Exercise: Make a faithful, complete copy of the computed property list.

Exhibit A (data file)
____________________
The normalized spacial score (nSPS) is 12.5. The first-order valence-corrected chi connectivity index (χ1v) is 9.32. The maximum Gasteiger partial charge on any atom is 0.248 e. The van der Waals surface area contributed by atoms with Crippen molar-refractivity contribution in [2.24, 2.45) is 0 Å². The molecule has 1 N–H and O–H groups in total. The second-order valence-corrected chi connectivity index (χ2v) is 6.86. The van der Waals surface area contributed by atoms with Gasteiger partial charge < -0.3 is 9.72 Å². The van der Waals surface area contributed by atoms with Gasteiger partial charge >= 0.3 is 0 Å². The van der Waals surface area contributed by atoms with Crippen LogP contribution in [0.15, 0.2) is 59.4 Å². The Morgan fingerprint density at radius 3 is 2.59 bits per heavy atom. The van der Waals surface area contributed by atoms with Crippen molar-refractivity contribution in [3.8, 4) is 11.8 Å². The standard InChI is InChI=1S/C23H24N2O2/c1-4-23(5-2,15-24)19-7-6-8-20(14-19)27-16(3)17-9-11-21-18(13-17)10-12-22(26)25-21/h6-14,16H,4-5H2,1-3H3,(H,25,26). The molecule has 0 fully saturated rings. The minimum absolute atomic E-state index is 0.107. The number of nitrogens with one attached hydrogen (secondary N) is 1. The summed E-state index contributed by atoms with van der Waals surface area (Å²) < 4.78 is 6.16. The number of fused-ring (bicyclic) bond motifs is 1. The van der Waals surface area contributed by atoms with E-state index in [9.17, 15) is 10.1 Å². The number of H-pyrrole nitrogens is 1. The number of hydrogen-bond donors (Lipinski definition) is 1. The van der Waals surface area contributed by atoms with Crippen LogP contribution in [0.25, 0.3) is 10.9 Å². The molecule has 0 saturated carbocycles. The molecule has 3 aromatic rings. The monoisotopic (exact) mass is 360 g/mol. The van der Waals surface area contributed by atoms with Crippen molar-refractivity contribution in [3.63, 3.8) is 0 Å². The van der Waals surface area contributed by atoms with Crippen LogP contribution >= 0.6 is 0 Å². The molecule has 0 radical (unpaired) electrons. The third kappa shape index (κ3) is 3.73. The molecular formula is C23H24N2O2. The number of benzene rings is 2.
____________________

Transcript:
The normalized spacial score (nSPS) is 12.5. The first-order valence-corrected chi connectivity index (χ1v) is 9.32. The maximum Gasteiger partial charge on any atom is 0.248 e. The van der Waals surface area contributed by atoms with Crippen molar-refractivity contribution in [2.24, 2.45) is 0 Å². The molecule has 1 N–H and O–H groups in total. The second-order valence-corrected chi connectivity index (χ2v) is 6.86. The van der Waals surface area contributed by atoms with Gasteiger partial charge < -0.3 is 9.72 Å². The van der Waals surface area contributed by atoms with Gasteiger partial charge >= 0.3 is 0 Å². The van der Waals surface area contributed by atoms with Crippen LogP contribution in [0.15, 0.2) is 59.4 Å². The Morgan fingerprint density at radius 3 is 2.59 bits per heavy atom. The van der Waals surface area contributed by atoms with Crippen molar-refractivity contribution in [3.8, 4) is 11.8 Å². The standard InChI is InChI=1S/C23H24N2O2/c1-4-23(5-2,15-24)19-7-6-8-20(14-19)27-16(3)17-9-11-21-18(13-17)10-12-22(26)25-21/h6-14,16H,4-5H2,1-3H3,(H,25,26). The molecule has 0 fully saturated rings. The minimum absolute atomic E-state index is 0.107. The number of nitrogens with one attached hydrogen (secondary N) is 1. The summed E-state index contributed by atoms with van der Waals surface area (Å²) < 4.78 is 6.16. The number of fused-ring (bicyclic) bond motifs is 1. The van der Waals surface area contributed by atoms with E-state index in [9.17, 15) is 10.1 Å². The number of H-pyrrole nitrogens is 1. The number of hydrogen-bond donors (Lipinski definition) is 1. The van der Waals surface area contributed by atoms with Crippen LogP contribution in [0.25, 0.3) is 10.9 Å². The molecule has 0 saturated carbocycles. The molecule has 3 aromatic rings. The monoisotopic (exact) mass is 360 g/mol. The van der Waals surface area contributed by atoms with Crippen molar-refractivity contribution in [3.63, 3.8) is 0 Å². The van der Waals surface area contributed by atoms with Crippen LogP contribution >= 0.6 is 0 Å². The molecule has 0 radical (unpaired) electrons. The third kappa shape index (κ3) is 3.73. The molecular formula is C23H24N2O2. The number of benzene rings is 2.